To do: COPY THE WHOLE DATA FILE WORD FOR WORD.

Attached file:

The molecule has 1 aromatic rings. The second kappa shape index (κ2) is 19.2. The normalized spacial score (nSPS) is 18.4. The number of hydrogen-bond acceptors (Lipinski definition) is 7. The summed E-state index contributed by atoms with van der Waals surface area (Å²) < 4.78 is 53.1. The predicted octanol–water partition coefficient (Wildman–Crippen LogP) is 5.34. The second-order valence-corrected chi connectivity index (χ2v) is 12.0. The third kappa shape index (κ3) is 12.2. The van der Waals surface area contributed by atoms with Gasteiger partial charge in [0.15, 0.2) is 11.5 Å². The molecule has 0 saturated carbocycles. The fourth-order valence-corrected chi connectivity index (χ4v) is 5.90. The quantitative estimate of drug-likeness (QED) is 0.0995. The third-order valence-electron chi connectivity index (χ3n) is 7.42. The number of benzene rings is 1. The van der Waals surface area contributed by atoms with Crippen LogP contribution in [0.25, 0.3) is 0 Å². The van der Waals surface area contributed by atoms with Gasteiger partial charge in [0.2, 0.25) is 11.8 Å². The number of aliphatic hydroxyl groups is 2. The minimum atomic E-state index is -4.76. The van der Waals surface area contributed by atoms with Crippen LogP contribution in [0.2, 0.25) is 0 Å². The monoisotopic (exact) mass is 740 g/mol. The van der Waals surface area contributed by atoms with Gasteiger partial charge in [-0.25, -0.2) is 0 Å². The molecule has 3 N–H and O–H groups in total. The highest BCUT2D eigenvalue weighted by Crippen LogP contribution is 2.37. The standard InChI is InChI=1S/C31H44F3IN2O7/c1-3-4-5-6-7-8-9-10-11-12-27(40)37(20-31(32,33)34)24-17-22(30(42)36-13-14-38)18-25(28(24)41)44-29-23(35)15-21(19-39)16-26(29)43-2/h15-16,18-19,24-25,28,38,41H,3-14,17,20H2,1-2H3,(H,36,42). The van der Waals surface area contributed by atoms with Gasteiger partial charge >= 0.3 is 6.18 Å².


The molecule has 1 aromatic rings. The second kappa shape index (κ2) is 19.2. The normalized spacial score (nSPS) is 18.4. The number of hydrogen-bond acceptors (Lipinski definition) is 7. The summed E-state index contributed by atoms with van der Waals surface area (Å²) < 4.78 is 53.1. The predicted octanol–water partition coefficient (Wildman–Crippen LogP) is 5.34. The second-order valence-corrected chi connectivity index (χ2v) is 12.0. The third kappa shape index (κ3) is 12.2. The van der Waals surface area contributed by atoms with Gasteiger partial charge in [0.15, 0.2) is 11.5 Å². The molecule has 0 saturated carbocycles. The fourth-order valence-corrected chi connectivity index (χ4v) is 5.90. The quantitative estimate of drug-likeness (QED) is 0.0995. The third-order valence-electron chi connectivity index (χ3n) is 7.42. The number of benzene rings is 1. The van der Waals surface area contributed by atoms with Crippen LogP contribution in [0.25, 0.3) is 0 Å². The van der Waals surface area contributed by atoms with Gasteiger partial charge in [0.2, 0.25) is 11.8 Å². The number of aliphatic hydroxyl groups is 2. The minimum atomic E-state index is -4.76. The van der Waals surface area contributed by atoms with Crippen LogP contribution in [0.2, 0.25) is 0 Å². The monoisotopic (exact) mass is 740 g/mol. The van der Waals surface area contributed by atoms with Gasteiger partial charge in [-0.25, -0.2) is 0 Å². The molecule has 3 N–H and O–H groups in total. The highest BCUT2D eigenvalue weighted by Crippen LogP contribution is 2.37. The standard InChI is InChI=1S/C31H44F3IN2O7/c1-3-4-5-6-7-8-9-10-11-12-27(40)37(20-31(32,33)34)24-17-22(30(42)36-13-14-38)18-25(28(24)41)44-29-23(35)15-21(19-39)16-26(29)43-2/h15-16,18-19,24-25,28,38,41H,3-14,17,20H2,1-2H3,(H,36,42). The van der Waals surface area contributed by atoms with Gasteiger partial charge >= 0.3 is 6.18 Å².